Mkaliva, a young female elephant found orphaned in the Kavalamanja area of South Luangwa, was rescued on August 8, 2017 by community members. Her rescue is evidence that community partners are essential to locating and rescuing vulnerable elephant calves. Both GRI-Elephant Orphanage (EOP) and International Fund for Animal Welfare (IFAW) are committed to creating partnerships with local communities and empowering them to move to the forefront of conservation in their region.
Shortly after her rescue, EOP received a call on the Orphan Hotline that the community had captured and restrained a small female elephant calf, approximately one year and ten months old.
There had been reports of recent poaching in the area, and Mkaliva may have been orphaned as a result. She was dehydrated and frightened and the separation from her mother likely created extensive physical and emotional distress. She sustained some injuries while the villagers tried hard to save her life. She was relocated to a temporary holding facility and offered essential rehydration fluids.
EOP and the Department of National Parks and Wildlife (DNPW) in South Luangwa National Park responded to the call and began efforts to transport her to the orphanage.
She was given immediate treatment in situ with assistance from veterinarian Dr. Jackson Katampi from the Department of National Parks and Wildlife (DNPW) and monitored for a few days while her condition was assessed for travel. On August 11, 2017, she was transported to the Lilayi Elephant Nursery. This was a difficult journey as the team struggled to keep her warm enough on the 10-hour journey in winter. Her energy levels “crashed” on a few occasions, forcing the team to stop to allow the veterinarian to administer critical treatment on the road.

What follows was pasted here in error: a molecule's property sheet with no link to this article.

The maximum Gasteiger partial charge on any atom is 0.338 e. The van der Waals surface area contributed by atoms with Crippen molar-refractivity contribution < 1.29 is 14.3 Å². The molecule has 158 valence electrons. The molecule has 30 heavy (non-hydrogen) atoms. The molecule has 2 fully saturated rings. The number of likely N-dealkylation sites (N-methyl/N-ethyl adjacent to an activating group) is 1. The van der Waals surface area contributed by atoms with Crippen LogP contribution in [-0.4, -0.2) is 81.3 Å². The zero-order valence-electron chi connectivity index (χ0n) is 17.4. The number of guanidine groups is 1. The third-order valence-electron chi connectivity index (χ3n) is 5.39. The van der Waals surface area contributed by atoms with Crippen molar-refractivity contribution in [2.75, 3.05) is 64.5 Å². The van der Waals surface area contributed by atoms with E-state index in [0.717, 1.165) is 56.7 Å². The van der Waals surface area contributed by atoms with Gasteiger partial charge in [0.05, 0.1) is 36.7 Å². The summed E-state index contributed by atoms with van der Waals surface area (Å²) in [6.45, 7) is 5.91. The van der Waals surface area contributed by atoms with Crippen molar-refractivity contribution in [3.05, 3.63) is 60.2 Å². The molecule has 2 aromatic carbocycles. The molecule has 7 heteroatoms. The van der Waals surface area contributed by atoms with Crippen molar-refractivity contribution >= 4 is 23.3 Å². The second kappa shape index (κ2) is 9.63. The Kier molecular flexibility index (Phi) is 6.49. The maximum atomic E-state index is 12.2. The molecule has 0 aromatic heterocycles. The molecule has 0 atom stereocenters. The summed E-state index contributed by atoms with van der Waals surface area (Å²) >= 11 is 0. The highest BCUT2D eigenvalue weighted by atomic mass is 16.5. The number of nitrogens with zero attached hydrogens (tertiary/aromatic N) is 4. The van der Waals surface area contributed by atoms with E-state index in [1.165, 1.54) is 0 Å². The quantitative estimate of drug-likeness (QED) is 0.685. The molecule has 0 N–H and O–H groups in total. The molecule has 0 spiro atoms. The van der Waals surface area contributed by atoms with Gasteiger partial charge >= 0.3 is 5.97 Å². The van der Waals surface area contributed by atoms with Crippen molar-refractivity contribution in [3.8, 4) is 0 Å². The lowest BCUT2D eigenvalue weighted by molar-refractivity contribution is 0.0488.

Her first few nights at the nursery were also extremely challenging with multiple energy level crashes, needing 24/7 support from caretakers in the stables. This involved all efforts to bring her core temperature up, including blankets, hot water bottles and a heat lamp while administering IV fluids.
The wounds she sustained during her rescue have also been routinely cleaned and covered in various treatments and fly repellent (hence her multi-coloured appearance in some of the photos!).
The community support and spirit during this rescue was evident and we will continue to motivate and educate regarding capture techniques and reducing early stress.
The name “Mkaliva” was chosen as it signifies the unity of the three villages that make up the Kavalamanja district and the coming together of the community, the DNPW and the EOP teams in saving this young fragile life.
The area where Mkaliva was rescued from has poaching challenges (especially from the neighbouring countries) and therefore is classed by EOP’s Orphaned Elephant Awareness Campaign (OEAC) as an ‘orphan hotspot.’ Since focusing educational efforts in this region, communities have been on the lookout for orphan calves. Last year, two rescues (Kakaro and Kasewe) came from the same area.
We would like to thank those who assisted, especially Gregory Phiri, Patrick Matewere, Ben Tembo and members of the DNPW including Warden Phiri and Philip Kamuzyu.
For now, the priority is slowly increasing her milk feed so her energy levels do not crash dangerously low without causing too much stress on her fragile digestive system – a fine and delicate balance.
The GRI-Elephant Orphanage Project operates in partnership with the International Fund for Animal Welfare, David Shepherd Wildlife Foundation and the Department of National Parks and Wildlife.
Article source: IFAW